InstantWM is a window manager to InstantOS, which is an Arch-Linux based operating system that aims to work right out of the box and also cater to power users. It went through a lot of scrutiny and controversy in it's development process, primarily due to faulty reviews from a particular youtuber (distrotube).
The developer subsequently released a video with some bugs either excavated, or altogether nullified by the faulty review. When the smoke settled, people started reviewing InstantOS, but no one has really made a standalone review of InstantWM, which is the window manager that the OS uses, and can be installed on any distribution. I feel like this window manager deserves its own "series" of reviews.
I usually start my reviews with features and the installation procedure, but for this particular WM, I felt that a first impressions review is necessary due to the underlying controversy.
It is the best and the most versatile window manager I have used in a while
Considering I have used stable and extendible WMs such as xmonad and i3, instantWM bring a lot to the table. On first glance, it looks like a dwm fork. That is because it is, but only 40% of the suckless code is remaining in the instantWM repository.
It's versatility comes in the fact that it is both a tiling and a floating window manager. It has a menu like awesome, and you can even use it with a mouse instead of a keyboard, which makes it suitable for newcomers as well. It's modernity is in the fact that it is both minimal and fashionable at the same time, with it's attractive window animations and compsiting effects without sacrificing any functionality.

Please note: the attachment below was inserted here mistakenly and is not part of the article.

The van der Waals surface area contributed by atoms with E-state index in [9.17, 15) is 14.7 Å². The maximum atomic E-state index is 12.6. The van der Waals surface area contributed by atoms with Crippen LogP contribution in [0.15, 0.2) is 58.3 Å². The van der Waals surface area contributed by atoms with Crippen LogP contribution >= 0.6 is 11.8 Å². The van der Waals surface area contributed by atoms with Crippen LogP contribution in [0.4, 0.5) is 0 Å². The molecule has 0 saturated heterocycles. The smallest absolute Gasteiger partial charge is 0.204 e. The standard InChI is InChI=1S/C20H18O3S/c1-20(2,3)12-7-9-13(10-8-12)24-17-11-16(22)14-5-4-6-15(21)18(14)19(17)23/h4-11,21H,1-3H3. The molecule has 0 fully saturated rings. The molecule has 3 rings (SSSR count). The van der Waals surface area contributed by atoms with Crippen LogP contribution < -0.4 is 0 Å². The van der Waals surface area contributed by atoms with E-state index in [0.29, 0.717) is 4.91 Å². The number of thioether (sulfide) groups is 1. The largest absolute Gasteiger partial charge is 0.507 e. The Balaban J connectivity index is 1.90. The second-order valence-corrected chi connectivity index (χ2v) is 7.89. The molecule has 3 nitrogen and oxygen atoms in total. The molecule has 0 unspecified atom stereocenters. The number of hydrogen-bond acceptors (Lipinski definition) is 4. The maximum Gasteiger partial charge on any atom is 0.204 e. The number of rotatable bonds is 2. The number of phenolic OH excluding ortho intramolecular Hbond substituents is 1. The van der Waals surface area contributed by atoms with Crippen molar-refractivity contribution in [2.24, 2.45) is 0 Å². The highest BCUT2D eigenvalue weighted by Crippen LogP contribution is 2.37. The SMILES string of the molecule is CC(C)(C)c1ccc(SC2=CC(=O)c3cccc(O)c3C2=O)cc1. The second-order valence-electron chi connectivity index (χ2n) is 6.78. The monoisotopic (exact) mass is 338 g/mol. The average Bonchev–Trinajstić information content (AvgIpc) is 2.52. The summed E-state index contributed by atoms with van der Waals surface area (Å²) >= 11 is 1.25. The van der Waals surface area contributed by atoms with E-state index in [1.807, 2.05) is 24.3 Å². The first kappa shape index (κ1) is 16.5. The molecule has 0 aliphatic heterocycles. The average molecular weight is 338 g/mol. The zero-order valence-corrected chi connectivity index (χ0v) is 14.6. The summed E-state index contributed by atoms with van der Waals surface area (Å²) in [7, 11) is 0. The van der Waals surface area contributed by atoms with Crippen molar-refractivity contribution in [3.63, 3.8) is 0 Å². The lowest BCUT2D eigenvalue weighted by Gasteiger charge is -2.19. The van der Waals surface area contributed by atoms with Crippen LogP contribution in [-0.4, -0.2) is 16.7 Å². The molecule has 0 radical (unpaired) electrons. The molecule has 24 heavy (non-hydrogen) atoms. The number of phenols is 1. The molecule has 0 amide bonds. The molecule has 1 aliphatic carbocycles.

InstantWM is no joke. It is feature rich without sacrificing on functionality and usability. Some of its main features include.
- Patchless configuration (you don't have to manually patch things into the config)
- Modern window transition animations without sacrificing on speed
- Full multimedia and multimonitor support out of the box
- Instantutils offers a rich set of utilities for support
- Hybrid window manager (floating + tiling)
- Tag system reminiscent of dwm, with tag pinning support as well
If you are coming from a dwm background, you can simply skip this section.
You need to clone the instantWM repository and build it from source. This is the same way dwm works. Even the configuration is done in the code itself, and needs to recompile after every change.
git clone --depth=1 https://github.com/instantOS/instantWM.git cd instantWM ./build.sh
These commands will generate a binary. You can then logout of your current DE or WM and login to instantWW, either using a display manager, or through changing your
~/.xinitrc to say the following:
Before logging into instantWM, you can download the instantutils, which are available in the linux source repositories. We will touch on what these utilities do later on.
# instantutils is available in the AUR yay -S instantutils
InstantWM uses the st terminal by default, so make sure you either have an st build or you change the configuration (
termcmd) to point to another terminal.
The official web page has a rundown of all instantWM layouts. Some high utility ones are:
This layout arranges windows in a grid of equally sized windows.
One of m favourite layouts, centered master is a layout where the window at the center is the master and all other windows pop up on the left and right hand sides.
Horizontal Stack Layouts - 1 and 2
These are your traditional tiling modes but tiling is done either horizontally or vertically.
This layout stacks windows in a way that each window is visible and is unchanged from its size in the previous layout.